Highsmith, who was born and raised in New Haven and graduated from Southern Connecticut State University, currently directs human resources for the Hamden Board of Education. He is a former principal at the L.W. Beecher Elementary School in New Haven and Hamden High School.
Highsmith attributed his success to difficulties in his youth and positive experiences with teachers who invested time in his education.
“The grit, the desire, the toughness that I had to show just to survive is what keeps me motivated now,” he said. “It’s the same motivation that lets me empathize with students nowadays who are suffering.”
Highsmith assured attendees he was not concerned with being “popular” or a “politician.” He said it is important to have a superintendent who understands the difficulties New Haven youth are facing, such as food insecurity and housing instability. To address inequity within the school system, Highsmith said he would ensure the most qualified teachers are hired, rather than the most “connected.” He said his priorities include focusing on “birth to three” programs, such as home visits and early childhood and elementary education.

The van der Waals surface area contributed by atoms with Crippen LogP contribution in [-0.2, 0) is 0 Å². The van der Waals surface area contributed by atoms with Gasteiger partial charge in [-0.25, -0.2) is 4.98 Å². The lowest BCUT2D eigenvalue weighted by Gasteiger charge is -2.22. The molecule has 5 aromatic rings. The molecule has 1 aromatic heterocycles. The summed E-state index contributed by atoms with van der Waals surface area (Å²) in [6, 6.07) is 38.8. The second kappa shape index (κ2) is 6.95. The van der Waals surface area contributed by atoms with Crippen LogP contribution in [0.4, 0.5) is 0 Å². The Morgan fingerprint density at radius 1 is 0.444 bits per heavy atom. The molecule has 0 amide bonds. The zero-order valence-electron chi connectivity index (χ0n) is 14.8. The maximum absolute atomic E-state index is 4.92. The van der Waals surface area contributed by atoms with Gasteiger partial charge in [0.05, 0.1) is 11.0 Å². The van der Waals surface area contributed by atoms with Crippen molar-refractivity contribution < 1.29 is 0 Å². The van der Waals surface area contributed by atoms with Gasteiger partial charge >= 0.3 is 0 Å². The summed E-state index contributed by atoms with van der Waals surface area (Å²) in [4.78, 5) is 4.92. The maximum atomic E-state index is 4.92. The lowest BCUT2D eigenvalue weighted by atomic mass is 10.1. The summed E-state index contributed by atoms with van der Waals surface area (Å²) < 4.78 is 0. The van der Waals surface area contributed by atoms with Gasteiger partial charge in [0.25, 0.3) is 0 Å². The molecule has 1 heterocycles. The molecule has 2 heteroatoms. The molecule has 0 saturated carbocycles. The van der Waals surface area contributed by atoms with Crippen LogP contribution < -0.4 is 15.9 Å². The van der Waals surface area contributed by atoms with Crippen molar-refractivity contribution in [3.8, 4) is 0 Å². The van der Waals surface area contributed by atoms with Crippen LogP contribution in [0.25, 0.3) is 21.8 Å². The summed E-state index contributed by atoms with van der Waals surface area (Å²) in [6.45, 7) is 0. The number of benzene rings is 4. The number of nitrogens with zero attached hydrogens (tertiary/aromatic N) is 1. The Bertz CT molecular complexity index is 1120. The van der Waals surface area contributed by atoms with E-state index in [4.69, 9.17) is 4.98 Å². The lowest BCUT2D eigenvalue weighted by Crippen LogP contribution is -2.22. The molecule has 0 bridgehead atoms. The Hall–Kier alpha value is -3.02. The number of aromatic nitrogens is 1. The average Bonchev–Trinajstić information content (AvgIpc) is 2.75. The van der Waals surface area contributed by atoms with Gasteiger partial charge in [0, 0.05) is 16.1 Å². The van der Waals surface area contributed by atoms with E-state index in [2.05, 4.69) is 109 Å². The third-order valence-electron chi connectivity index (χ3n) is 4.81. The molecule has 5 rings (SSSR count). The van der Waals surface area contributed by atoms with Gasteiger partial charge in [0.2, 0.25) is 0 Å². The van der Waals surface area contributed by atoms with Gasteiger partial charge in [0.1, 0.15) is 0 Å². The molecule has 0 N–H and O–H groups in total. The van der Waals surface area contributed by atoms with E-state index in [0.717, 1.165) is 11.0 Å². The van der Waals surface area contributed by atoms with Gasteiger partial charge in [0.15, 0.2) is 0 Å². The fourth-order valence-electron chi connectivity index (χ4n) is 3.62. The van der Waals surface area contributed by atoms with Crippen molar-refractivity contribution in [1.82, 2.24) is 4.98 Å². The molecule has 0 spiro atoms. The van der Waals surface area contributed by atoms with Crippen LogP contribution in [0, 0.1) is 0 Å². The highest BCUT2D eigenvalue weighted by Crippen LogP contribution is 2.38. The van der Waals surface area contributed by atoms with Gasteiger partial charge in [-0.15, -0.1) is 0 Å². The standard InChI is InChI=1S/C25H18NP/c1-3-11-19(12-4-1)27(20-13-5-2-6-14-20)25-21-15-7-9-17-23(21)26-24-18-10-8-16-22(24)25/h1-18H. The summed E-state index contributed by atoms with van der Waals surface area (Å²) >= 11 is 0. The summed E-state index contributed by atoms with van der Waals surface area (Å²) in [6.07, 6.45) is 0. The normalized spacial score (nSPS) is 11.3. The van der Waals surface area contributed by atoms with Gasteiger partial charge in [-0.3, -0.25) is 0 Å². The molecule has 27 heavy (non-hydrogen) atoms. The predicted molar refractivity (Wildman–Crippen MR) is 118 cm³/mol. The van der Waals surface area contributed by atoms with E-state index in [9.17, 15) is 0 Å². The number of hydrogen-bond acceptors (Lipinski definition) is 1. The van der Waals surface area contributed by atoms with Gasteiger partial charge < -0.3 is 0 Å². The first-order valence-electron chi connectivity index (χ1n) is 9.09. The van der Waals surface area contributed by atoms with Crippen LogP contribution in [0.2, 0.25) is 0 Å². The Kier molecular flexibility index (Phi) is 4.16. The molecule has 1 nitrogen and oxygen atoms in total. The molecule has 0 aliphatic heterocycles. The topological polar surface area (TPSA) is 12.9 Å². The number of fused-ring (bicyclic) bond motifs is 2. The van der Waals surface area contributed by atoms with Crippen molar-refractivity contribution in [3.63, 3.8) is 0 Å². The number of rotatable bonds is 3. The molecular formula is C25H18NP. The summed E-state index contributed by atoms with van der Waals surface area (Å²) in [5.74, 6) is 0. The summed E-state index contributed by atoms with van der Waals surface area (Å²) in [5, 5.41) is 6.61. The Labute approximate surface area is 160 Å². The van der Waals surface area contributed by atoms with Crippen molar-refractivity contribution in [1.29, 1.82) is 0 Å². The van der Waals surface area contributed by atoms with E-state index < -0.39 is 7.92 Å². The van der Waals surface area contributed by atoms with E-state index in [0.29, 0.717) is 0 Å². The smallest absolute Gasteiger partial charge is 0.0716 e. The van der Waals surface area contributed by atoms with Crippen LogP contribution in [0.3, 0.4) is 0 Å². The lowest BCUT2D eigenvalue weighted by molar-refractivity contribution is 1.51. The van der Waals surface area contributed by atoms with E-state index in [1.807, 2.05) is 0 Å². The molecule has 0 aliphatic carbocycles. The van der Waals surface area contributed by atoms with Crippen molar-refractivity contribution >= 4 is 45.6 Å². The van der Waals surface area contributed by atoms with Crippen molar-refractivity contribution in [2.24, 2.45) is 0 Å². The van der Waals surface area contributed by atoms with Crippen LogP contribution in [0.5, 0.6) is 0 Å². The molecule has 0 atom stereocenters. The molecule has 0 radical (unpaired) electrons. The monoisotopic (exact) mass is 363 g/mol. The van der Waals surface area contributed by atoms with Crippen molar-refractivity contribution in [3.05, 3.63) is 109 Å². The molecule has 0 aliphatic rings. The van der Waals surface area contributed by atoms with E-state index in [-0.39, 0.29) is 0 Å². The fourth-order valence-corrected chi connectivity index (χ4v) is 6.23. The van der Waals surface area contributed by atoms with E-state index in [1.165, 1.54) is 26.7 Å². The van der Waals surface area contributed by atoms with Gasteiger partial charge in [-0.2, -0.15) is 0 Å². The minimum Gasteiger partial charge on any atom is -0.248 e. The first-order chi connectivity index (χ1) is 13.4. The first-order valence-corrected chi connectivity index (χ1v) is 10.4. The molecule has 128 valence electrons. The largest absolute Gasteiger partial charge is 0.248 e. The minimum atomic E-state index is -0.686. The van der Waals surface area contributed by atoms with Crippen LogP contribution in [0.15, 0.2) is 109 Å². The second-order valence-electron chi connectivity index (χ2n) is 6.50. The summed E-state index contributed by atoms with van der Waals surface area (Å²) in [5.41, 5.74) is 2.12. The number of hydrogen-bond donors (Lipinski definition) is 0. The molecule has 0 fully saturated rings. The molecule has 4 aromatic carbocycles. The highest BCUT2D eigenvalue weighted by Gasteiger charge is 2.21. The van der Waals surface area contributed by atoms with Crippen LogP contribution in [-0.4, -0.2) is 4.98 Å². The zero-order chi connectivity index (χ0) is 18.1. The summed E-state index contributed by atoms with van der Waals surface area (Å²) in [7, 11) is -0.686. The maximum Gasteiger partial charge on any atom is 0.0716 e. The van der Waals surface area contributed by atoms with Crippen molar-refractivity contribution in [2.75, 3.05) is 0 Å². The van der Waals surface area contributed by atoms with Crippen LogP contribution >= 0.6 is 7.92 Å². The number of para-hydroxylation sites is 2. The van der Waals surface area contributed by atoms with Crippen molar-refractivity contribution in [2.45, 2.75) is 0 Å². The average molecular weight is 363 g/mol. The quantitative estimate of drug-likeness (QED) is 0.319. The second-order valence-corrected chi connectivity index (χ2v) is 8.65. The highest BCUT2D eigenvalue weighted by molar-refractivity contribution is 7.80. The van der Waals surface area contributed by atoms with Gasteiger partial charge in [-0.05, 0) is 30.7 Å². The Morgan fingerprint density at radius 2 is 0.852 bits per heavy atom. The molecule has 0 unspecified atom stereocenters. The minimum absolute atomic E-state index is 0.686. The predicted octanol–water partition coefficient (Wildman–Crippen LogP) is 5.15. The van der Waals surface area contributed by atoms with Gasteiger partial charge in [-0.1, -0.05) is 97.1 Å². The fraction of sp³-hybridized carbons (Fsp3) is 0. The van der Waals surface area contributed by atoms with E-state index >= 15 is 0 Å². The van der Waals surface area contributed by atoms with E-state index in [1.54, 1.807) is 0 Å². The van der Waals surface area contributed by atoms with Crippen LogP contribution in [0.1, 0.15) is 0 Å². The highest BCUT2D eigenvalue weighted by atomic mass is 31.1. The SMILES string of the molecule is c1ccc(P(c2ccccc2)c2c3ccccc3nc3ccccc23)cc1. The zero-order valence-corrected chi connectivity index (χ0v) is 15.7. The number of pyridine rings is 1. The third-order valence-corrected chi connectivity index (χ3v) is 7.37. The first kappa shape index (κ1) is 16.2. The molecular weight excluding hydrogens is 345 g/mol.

All three candidates noted the importance of parent and community involvement in the school district. Highsmith said there is a “collective responsibility” within the entire New Haven community to ensure children receive the best education. Brown said her first priority would be to create a group of teachers, students and community leaders to clarify the objectives of the district and increase communication. Birks said she will focus on parental “empowerment” by increasing feedback about student performances, holding quarterly community meetings with the public to present the school’s data and holding open office hours.
The candidates differed in their views on charter schools. Highsmith said the majority of charter schools are not better than public schools, and criticized charter schools’ lack of transparency because they are not required to report how their spending is allocated.
Both Brown and Birks said charter schools can be assets to a school district. Brown said they were created to be “incubators of innovation.” And Birks said she has “utilized” charter schools in Hartford by implementing programs that worked in charter schools in the rest of the district.
Ballots were distributed at the event, allowing attendees to vote for one of the candidates and leave comments. Darnell Goldson, co-chair of the superintendent search committee, said these votes would not determine the search committee’s recommendation. However, he said, community forums are a great way for candidates “to sell themselves to the public,” and for the search committee to gauge the public’s opinions.
Although Wingate said he was “impressed” by all the candidates, he said he believes the local candidate, Highsmith, has an advantage in the process.
“You have some [candidates] that are connected to the community more so because they grew up here, and you have some that are basically trying to get a job,” he said.
Isabel Bysiewicz | email@example.com